Slug (SNAI2) expression in oral SCC cells results in altered cell-cell adhesion and increased motility.

Oral Biology Department, College of Dentistry, The University of Nebraska Medical Center, Lincoln, NE, USA.
Cell adhesion & migration (Impact Factor: 2.34). 07/2011; 5(4):315-22.
Source: PubMed

ABSTRACT The Snail family of zinc finger transcription factors plays an important role in epithelial to mesenchymal transition (EMT) in a variety of tissues and systems. Slug (SNAI2) expression has been shown to directly contribute to a subset of events required for EMT in events such as re-epithelialization during wound healing and neural crest cell migration. In addition, slug expression was shown to correlate with disease recurrence in head and neck squamous cell carcinoma (HNSCC) patients. Based on this association we chose to specifically examine the effects of exogenous slug expression in HNSCC cells and specifically assess adhesive junction assembly and the motility characteristics in these cells. Slug expression led to changes in adherens junction and desmosome assembly characterized by a classical cadherin switch and loss of desmosome assembly. Additionally, we performed gene expression profiling to identify novel slug dependent gene expression changes in a HNSCC cell line. In addition to genes known to be altered during EMT, we identified a novel set of Slug responsive genes that will provide a better understanding of slug overexpression during EMT and HNSCC progression.

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    ABSTRACT: According to recent studies, the function of Slug in hypoxia induced cadherin switch differs from cancer to cancer. Whether Slug is an essential mediator of the tumor hypoxia induced cadherin switch in head and neck squamous cell carcinoma (HNSCC) and the prognostic role of Slug in HNSCC patients are not elucidated. The aim of this study is to investigate the role of the Slug in cadherin switch induced by hypoxia in HNSCC. Two HNSCC cell lines and 119 HNSCC specimens were selected for the present experiments. E/N-cadherins expression and tumor cell invasion responding to hypoxia/HIF-1α overexpression and the silence of Slug/SnaI2 gene were detected in vitro. HNSCC specimens were analyzed by immunohistochemistry staining to correlate the expressions of Slug, HIF-1α and E/N-cadherins with clinical outcomes. Our research evidenced that Slug was extremely elevated in the HNSCC cells in response to hypoxia/HIF-1α overexpression. Suppressing Slug expression impaired HIF-1α induced cadherin switch and tumor invasion. In HNSCC tissues, relatively high expression of Slug was detected to be associated with endogenous HIF-1α overexpression, cadherin switch, the risk of lymph node metastasis, and a more advanced TNM stage. Additionally, aberrant Slug expression combined with HIF-1α overexpression and cadherin switch was significantly correlated with shorter HNSCC patient survival. In conclusion, Slug is necessary for hypoxia-induced cadherin switch in HNSCC and may be used as a potential risk marker in predicting HNSCC clinical outcomes.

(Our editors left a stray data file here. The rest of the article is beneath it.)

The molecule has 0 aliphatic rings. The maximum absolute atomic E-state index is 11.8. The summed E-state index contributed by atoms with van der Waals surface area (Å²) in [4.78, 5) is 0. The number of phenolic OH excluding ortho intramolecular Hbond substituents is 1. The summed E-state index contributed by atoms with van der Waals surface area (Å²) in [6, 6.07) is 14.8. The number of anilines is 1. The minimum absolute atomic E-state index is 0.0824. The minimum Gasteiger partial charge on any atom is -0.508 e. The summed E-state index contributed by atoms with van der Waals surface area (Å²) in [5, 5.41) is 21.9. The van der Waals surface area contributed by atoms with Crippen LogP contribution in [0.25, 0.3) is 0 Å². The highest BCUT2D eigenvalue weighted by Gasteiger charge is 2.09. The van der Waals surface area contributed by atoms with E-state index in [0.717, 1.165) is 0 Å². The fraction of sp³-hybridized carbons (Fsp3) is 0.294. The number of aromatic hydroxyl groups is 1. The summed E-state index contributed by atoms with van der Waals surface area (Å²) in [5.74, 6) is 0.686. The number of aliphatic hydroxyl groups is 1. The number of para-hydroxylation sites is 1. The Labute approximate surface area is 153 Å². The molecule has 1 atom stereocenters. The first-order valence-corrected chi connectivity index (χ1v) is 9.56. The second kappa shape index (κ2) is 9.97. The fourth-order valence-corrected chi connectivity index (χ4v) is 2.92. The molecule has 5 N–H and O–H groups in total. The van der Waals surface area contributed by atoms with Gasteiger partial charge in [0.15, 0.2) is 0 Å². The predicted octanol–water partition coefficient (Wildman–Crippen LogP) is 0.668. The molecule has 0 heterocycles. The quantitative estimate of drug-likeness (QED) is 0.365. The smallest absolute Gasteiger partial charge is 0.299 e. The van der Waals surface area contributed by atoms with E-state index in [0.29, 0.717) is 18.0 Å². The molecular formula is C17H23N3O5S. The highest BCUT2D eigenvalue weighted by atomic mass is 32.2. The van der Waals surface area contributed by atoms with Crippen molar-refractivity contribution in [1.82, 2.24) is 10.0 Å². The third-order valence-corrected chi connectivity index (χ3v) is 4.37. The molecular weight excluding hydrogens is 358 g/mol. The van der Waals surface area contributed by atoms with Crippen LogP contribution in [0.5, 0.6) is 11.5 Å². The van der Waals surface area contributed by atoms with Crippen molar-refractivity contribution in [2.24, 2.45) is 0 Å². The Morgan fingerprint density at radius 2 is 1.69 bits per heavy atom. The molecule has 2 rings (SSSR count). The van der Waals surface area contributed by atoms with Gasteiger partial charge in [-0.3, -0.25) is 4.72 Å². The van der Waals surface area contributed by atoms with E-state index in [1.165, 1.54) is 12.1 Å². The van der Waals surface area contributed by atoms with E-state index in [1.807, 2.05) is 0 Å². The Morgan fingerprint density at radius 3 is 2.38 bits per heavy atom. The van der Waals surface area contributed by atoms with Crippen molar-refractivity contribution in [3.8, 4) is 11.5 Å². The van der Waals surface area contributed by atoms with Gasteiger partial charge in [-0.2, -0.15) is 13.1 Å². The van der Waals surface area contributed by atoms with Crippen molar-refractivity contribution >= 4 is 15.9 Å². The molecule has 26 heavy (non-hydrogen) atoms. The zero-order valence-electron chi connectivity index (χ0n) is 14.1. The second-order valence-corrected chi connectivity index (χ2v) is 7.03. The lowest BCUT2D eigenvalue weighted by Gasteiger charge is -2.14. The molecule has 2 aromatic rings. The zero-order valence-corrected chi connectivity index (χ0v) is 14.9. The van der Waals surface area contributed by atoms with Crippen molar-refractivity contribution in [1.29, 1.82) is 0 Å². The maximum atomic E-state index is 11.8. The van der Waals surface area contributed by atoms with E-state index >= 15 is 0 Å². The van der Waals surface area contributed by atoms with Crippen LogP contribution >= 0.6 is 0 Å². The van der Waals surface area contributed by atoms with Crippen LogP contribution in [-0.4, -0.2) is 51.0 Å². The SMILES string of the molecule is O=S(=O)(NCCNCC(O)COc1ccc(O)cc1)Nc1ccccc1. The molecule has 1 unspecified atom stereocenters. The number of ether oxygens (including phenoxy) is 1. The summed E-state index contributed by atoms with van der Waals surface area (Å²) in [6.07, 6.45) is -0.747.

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    ABSTRACT: Snail transcription factor has been implicated as an important regulator in epithelial-mesenchymal transition (EMT) during tumourigenesis and fibrogenesis. Our previous work showed that Snail transcription factor was activated in transforming growth factor β1 (TGF-β1) induced EMT in retinal pigment epithelial (RPE) cells and may contribute to the development of retinal fibrotic disease such as proliferative vitreoretinopathy (PVR). However, whether Snail alone has a direct role on retinal pigment epithelial-mesenchymal transition has not been investigated. Here, we analyzed the capacity of Snail to drive EMT in human RPE cells. A vector encoding Snail gene or an empty vector were transfected into human RPE cell lines ARPE-19 respectively. Snail overexpression in ARPE-19 cells resulted in EMT, which was characterized by the expected phenotypic transition from a typical epithelial morphology to mesenchymal spindle-shaped. The expression of epithelial markers E-cadherin and Zona occludin-1 (ZO-1) were down-regulated, whereas mesenchymal markers a-smooth muscle actin (a-SMA) and fibronectin were up-regulated in Snail expression vector transfected cells. In addition, ectopic expression of Snail significantly enhanced ARPE-19 cell motility and migration. The present data suggest that overexpression of Snail in ARPE-19 cells could directly trigger EMT. These results may provide novel insight into understanding the regulator role of Snail in the development of retinal pigment epithelial-mesenchymal transition.
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